2. Provide undo for filter selections.
Both Amazon and Kayak—pictured in Figures 1 and 2, respectively—provide a clear and consistent way to undo a filter value selection and go back to All or Any for a specific filter. For example, Amazon provides a link to Any Department. Notice that the link is offset to the left, and a less than (<) symbol helps customers understand that this particular link goes back.
Under Airlines in Figure 2, you can see that Kayak solves the undo problem by letting customers click an All check box to view flights from all of the available airlines. Note that the Kayak undo is slightly less clear than that in the Amazon user interface, primarily because the All check box is neither highlighted in any way nor separated from the rest of the check box options. Instead Kayak highlights the airline that offers the best price. While not standard, this is hardly something that would cause undue confusion.
On the other hand, the Office Depot user interface, shown in Figure 3, does not, at first glance, provide an obvious way of undoing the selection of the $50-$100 price filter. There is actually a mechanism that lets customers do this, but it is not at all obvious. The way for a customer to return to Any price is to deselect all filter selections. While this design may be completely valid from a computer’s standpoint, deselecting all check boxes does not effectively communicate the concept of All Prices to a person using the user interface. It would be much more effective to provide an All or Any option.
There are sites that use the deselect-to-undo paradigm successfully—one fine example is Yelp.com. However, sites that use deselect-to-undo typically take special steps to ensure consistency in the filter value options that do not change based on other filter selections. For example, instead of removing options, the Yelp user interface makes certain filter values unavailable to indicate lack of inventory availability. Items that are unavailable appear dimmed, as shown in Figure 4.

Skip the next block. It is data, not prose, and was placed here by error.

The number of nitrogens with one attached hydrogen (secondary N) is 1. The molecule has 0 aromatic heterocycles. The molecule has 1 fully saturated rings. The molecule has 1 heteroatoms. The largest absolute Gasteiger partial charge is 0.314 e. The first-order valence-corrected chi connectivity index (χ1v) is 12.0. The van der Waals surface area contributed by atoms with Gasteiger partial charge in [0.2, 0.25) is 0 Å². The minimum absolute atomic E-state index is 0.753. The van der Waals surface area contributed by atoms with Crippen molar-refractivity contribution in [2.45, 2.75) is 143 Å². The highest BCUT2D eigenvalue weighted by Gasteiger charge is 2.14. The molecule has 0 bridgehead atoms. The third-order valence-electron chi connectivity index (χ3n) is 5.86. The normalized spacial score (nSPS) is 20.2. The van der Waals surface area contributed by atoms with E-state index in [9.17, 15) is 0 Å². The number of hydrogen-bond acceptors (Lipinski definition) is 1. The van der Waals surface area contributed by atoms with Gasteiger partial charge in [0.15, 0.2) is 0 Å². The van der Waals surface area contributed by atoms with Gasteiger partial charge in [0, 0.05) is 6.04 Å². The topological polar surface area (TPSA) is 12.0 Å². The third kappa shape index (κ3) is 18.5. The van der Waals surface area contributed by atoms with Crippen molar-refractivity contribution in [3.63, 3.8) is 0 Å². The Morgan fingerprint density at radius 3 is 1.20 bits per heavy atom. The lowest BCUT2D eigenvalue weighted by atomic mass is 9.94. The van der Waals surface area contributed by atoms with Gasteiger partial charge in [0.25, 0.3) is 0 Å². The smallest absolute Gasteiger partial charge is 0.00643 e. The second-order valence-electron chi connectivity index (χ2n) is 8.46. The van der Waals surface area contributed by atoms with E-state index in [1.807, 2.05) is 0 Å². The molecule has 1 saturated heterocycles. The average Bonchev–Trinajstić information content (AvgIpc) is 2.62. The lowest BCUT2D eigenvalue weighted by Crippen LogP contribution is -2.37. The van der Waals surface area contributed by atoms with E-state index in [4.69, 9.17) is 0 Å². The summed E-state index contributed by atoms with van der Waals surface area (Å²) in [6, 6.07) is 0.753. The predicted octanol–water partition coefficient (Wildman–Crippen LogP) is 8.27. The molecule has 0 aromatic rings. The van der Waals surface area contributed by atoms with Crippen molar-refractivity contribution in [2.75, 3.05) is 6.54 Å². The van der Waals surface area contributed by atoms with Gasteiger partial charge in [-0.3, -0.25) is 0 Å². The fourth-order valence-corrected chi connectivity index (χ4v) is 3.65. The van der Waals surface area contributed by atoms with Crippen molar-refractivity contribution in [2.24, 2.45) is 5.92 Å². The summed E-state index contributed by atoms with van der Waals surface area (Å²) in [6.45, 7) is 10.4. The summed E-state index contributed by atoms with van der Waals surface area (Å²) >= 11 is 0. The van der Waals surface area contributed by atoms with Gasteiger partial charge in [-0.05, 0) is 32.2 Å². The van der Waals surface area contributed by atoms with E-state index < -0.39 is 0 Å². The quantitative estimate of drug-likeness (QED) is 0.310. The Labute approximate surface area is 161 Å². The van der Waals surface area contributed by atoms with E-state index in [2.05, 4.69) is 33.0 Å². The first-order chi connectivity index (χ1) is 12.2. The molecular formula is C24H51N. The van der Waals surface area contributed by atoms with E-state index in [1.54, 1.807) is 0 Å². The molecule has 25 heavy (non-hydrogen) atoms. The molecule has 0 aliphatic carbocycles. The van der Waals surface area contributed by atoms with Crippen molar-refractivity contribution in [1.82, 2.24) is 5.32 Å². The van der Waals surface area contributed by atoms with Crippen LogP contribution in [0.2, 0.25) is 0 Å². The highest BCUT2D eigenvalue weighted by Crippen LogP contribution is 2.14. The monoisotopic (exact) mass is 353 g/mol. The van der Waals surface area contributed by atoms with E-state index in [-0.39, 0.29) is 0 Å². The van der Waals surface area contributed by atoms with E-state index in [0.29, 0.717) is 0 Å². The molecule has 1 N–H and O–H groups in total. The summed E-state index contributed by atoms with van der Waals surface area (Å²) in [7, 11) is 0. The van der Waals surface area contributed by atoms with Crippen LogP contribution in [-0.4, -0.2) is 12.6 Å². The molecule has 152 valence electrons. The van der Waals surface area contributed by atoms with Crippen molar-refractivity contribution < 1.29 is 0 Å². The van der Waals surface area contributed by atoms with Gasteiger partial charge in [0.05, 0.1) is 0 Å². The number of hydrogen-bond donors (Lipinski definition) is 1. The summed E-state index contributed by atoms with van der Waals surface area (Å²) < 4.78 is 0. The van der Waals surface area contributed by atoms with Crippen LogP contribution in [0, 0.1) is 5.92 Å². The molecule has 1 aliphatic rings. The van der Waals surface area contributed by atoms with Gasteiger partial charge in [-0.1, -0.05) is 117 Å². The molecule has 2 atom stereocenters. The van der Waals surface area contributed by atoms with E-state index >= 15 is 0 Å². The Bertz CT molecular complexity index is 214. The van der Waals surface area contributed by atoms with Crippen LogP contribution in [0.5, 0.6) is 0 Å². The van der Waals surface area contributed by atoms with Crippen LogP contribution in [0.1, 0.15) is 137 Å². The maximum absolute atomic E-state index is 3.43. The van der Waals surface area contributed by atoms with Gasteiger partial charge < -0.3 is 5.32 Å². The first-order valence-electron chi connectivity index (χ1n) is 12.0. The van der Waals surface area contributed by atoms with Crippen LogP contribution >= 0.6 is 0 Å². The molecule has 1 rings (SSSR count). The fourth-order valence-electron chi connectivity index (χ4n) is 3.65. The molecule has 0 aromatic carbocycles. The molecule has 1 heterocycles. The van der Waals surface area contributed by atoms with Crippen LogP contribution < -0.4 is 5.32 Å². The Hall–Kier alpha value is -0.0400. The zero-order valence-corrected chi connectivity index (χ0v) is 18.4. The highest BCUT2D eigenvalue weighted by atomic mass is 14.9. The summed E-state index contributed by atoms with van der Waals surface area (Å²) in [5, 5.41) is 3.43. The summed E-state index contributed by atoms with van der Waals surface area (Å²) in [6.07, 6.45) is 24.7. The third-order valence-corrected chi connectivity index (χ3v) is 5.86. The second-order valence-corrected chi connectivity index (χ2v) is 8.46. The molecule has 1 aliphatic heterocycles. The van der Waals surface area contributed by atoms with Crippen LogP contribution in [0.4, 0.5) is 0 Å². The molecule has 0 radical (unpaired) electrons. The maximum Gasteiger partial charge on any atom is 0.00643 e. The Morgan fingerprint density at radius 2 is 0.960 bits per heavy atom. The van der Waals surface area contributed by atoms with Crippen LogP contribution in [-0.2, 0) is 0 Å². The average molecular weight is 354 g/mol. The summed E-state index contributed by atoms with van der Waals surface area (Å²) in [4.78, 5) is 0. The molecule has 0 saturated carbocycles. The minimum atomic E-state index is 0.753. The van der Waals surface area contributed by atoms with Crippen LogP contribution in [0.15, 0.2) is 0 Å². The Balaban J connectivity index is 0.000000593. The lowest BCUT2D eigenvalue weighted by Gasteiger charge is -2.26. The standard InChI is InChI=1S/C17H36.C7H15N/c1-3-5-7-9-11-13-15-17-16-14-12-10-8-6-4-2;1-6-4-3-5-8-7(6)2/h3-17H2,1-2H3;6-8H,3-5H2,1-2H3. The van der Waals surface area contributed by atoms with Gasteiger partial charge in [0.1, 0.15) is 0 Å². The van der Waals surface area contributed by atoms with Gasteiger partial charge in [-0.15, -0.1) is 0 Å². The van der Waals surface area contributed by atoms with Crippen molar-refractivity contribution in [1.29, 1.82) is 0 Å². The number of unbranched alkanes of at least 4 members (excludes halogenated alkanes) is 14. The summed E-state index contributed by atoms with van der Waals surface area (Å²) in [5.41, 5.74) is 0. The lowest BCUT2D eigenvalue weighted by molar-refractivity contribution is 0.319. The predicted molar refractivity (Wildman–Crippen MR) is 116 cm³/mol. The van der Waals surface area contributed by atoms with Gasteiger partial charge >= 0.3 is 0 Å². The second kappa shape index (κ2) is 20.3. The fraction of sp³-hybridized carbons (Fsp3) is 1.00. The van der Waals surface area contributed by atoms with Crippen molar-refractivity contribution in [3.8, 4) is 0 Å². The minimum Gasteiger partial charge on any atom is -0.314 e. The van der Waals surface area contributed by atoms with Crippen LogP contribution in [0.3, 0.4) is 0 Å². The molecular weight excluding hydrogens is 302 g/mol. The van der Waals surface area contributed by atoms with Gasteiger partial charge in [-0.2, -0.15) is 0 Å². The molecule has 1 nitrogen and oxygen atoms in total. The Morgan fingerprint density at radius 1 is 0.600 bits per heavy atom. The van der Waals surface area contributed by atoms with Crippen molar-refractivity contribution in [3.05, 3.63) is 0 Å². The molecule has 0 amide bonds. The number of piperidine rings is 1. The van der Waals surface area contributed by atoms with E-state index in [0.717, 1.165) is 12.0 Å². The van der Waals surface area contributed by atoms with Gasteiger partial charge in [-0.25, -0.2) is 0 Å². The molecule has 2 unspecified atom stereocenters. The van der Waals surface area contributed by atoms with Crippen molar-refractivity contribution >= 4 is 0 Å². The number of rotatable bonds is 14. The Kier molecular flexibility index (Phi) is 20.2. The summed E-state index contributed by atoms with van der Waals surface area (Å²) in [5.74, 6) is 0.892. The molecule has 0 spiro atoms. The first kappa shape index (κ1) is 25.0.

However, in cases where consistency is difficult to achieve, it is a far safer option to use Any or All to undo filter selections, particularly when a filter’s value options are dynamic. As shown in Figure 5, when a user deselects filters out of sequence on the Office Depot site, even more confusion results.
The Office Depot user interface is particularly sensitive to the order in which a user deselects the check boxes for a single filter. For example, the price filter option $50-$100 simply disappears if a user deselects it before deselecting the $50-$60 filter option. A customer would have to click the browser’s Back button twice to undo both selections, because there is no other way to return to the default state. Typically, all of the available filters and options, plus the data that appears on a page can change after each click. The key is to avoid completely removing options in the same filter where a click took place.